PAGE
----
Member (2010)
English to French
+ ...
Sometimes..but what is creativity? Mar 24, 2011

Well, I voted "yes sometimes" because, as a legal translator (mainly), I would not say I can be creative in an artistic way.
Most of time I need to be the closest to the original (except when asked to explain or deepened some precise points) and must be careful with terms so in that sense my creativity can be restricted.

But I think creativity defines (in part and except for technical texts) our work. Whatever type of translation, when faced to an untranslatable expression, we all have to be creative to find the best way to translate the idea.
So I would say every translation implies creativity, but the document and requirements given always more or less reduce it..


 

Steven Capsuto  Identity Verified
United States
Local time: 09:13
Member (2004)
Spanish to English
+ ...
Depends on the project Mar 24, 2011

I often translate scripts for movies or plays. Those do allow a great deal of creativity in designing the English speech pattern for each character, translating jokes, etc.

Obviously, when I'm translating documentation for pharmaceutical clinical trials, there's considerably less creativity involved (though researching terminology can involve creative skills, in thinking of where and how to document terms).


 

Henry Hinds  Identity Verified
United States
Local time: 07:13
English to Spanish
+ ...
Yes Mar 24, 2011

It took me a moment to think about it and then looking here I agree completely with Derek, who has expressed it well. I also do a lot of legal documents with which I must be very careful to follow the original exactly. However, translation by its very essence is creative, and it requires me to find creative solutions to difficult language, make it flow and be easily understood while remaining entirely faithful. Thus, despite the fact that the work I do seldom involves "works of art", I still consider it to have a strong creative element.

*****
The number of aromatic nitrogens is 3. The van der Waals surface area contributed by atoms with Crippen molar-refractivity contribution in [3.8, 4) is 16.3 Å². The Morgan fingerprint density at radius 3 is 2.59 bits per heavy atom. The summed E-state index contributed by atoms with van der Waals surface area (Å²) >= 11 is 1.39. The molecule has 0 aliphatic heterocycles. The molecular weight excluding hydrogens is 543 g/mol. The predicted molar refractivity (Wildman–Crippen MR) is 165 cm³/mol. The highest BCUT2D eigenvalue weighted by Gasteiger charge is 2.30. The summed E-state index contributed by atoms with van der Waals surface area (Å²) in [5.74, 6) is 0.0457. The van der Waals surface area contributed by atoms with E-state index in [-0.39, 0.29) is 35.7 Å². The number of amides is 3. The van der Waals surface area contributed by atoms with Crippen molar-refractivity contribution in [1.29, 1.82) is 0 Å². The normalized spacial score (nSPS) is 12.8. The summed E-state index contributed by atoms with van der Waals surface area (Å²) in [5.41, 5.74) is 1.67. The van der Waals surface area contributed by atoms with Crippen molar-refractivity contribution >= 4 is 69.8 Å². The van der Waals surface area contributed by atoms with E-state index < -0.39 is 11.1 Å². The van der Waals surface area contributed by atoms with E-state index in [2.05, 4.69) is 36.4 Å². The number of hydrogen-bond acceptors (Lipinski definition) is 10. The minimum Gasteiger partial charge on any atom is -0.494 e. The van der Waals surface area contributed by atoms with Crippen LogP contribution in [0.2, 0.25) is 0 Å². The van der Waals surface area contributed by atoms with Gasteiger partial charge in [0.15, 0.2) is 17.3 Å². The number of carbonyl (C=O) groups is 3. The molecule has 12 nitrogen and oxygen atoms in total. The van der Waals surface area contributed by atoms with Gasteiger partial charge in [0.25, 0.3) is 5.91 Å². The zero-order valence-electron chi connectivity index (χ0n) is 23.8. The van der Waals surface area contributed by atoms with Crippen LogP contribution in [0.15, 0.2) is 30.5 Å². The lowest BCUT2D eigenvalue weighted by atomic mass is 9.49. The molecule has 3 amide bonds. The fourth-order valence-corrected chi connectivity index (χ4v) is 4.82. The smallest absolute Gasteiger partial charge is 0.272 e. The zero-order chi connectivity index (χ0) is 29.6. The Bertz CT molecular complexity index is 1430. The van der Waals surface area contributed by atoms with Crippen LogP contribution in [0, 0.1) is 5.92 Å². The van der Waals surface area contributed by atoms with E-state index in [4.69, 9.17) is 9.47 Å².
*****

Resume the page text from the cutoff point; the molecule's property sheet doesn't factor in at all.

Mafalda d'Orey de Faria  Identity Verified
Portugal
Local time: 14:13
Member
English to Portuguese
+ ...
Technical translator Mar 24, 2011

Just like Susanna on the technical area.

Technical translations imply that you write what is on the source text without any deviation.

That's my job.


 

oxygen4u
Portugal
Local time: 14:13
English to Portuguese
+ ...
Yes!!! Mar 24, 2011

For the past 5 years I've been doing mostly literary translation and its very rewarding (not moneywise, though). I find yourself paying close attention to the way other people talk, constantly looking for inspiration for the characters of the books I have to translate. And sometimes the solution is right at my doorstep: the expressions my children use, the way my grandmother speaks and the "old" expressions she comes up with...

 

Michael Harris  Identity Verified
Germany
Local time: 15:13
Member (2006)
German to English
Here too Mar 24, 2011

Mafalda d'Orey de Faria wrote:

Just like Susanna on the technical area.

Technical translations imply that you write what is on the source text without any deviation.

That's my job.